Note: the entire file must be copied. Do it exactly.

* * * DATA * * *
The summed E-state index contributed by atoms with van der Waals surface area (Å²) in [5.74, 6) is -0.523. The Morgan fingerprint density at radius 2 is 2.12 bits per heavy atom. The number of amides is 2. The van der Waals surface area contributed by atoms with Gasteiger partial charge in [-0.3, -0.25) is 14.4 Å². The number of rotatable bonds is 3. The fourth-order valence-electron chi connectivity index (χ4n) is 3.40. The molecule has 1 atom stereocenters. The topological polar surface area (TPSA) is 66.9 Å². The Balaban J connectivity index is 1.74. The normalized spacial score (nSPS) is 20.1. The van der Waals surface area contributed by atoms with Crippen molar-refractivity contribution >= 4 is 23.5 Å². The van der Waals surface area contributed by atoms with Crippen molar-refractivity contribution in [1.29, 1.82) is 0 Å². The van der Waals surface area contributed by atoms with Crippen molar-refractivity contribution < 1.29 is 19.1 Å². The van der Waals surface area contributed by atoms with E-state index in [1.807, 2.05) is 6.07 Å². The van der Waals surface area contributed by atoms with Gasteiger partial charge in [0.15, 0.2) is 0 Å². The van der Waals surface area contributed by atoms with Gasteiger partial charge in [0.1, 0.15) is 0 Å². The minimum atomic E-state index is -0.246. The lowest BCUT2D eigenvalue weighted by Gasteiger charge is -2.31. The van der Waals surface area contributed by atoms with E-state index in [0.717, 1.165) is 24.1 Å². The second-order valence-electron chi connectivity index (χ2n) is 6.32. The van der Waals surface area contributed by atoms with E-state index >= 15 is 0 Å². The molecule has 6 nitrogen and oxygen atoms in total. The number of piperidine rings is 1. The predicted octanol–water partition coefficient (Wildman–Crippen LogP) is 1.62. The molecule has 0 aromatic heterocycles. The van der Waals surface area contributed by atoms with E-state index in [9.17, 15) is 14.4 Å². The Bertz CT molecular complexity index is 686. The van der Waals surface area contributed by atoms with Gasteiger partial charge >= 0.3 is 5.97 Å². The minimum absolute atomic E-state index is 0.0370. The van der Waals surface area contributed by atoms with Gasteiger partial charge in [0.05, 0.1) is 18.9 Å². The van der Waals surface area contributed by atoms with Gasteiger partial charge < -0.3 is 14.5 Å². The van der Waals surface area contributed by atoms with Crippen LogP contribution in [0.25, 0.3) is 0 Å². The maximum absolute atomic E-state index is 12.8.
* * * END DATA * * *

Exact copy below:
The summed E-state index contributed by atoms with van der Waals surface area (Å²) in [5.74, 6) is -0.523. The Morgan fingerprint density at radius 2 is 2.12 bits per heavy atom. The number of amides is 2. The van der Waals surface area contributed by atoms with Gasteiger partial charge in [-0.3, -0.25) is 14.4 Å². The number of rotatable bonds is 3. The fourth-order valence-electron chi connectivity index (χ4n) is 3.40. The molecule has 1 atom stereocenters. The topological polar surface area (TPSA) is 66.9 Å². The Balaban J connectivity index is 1.74. The normalized spacial score (nSPS) is 20.1. The van der Waals surface area contributed by atoms with Crippen molar-refractivity contribution >= 4 is 23.5 Å². The van der Waals surface area contributed by atoms with Crippen molar-refractivity contribution in [1.29, 1.82) is 0 Å². The van der Waals surface area contributed by atoms with Crippen molar-refractivity contribution < 1.29 is 19.1 Å². The van der Waals surface area contributed by atoms with E-state index in [1.807, 2.05) is 6.07 Å². The van der Waals surface area contributed by atoms with Gasteiger partial charge in [0.15, 0.2) is 0 Å². The van der Waals surface area contributed by atoms with Gasteiger partial charge in [0.1, 0.15) is 0 Å². The minimum atomic E-state index is -0.246. The lowest BCUT2D eigenvalue weighted by Gasteiger charge is -2.31. The van der Waals surface area contributed by atoms with E-state index in [0.717, 1.165) is 24.1 Å². The second-order valence-electron chi connectivity index (χ2n) is 6.32. The van der Waals surface area contributed by atoms with E-state index >= 15 is 0 Å². The molecule has 6 nitrogen and oxygen atoms in total. The number of piperidine rings is 1. The predicted octanol–water partition coefficient (Wildman–Crippen LogP) is 1.62. The molecule has 0 aromatic heterocycles. The van der Waals surface area contributed by atoms with E-state index in [9.17, 15) is 14.4 Å². The Bertz CT molecular complexity index is 686. The van der Waals surface area contributed by atoms with Gasteiger partial charge >= 0.3 is 5.97 Å². The minimum absolute atomic E-state index is 0.0370. The van der Waals surface area contributed by atoms with Gasteiger partial charge in [0.05, 0.1) is 18.9 Å². The van der Waals surface area contributed by atoms with Gasteiger partial charge < -0.3 is 14.5 Å². The van der Waals surface area contributed by atoms with Crippen LogP contribution in [0.25, 0.3) is 0 Å². The maximum absolute atomic E-state index is 12.8.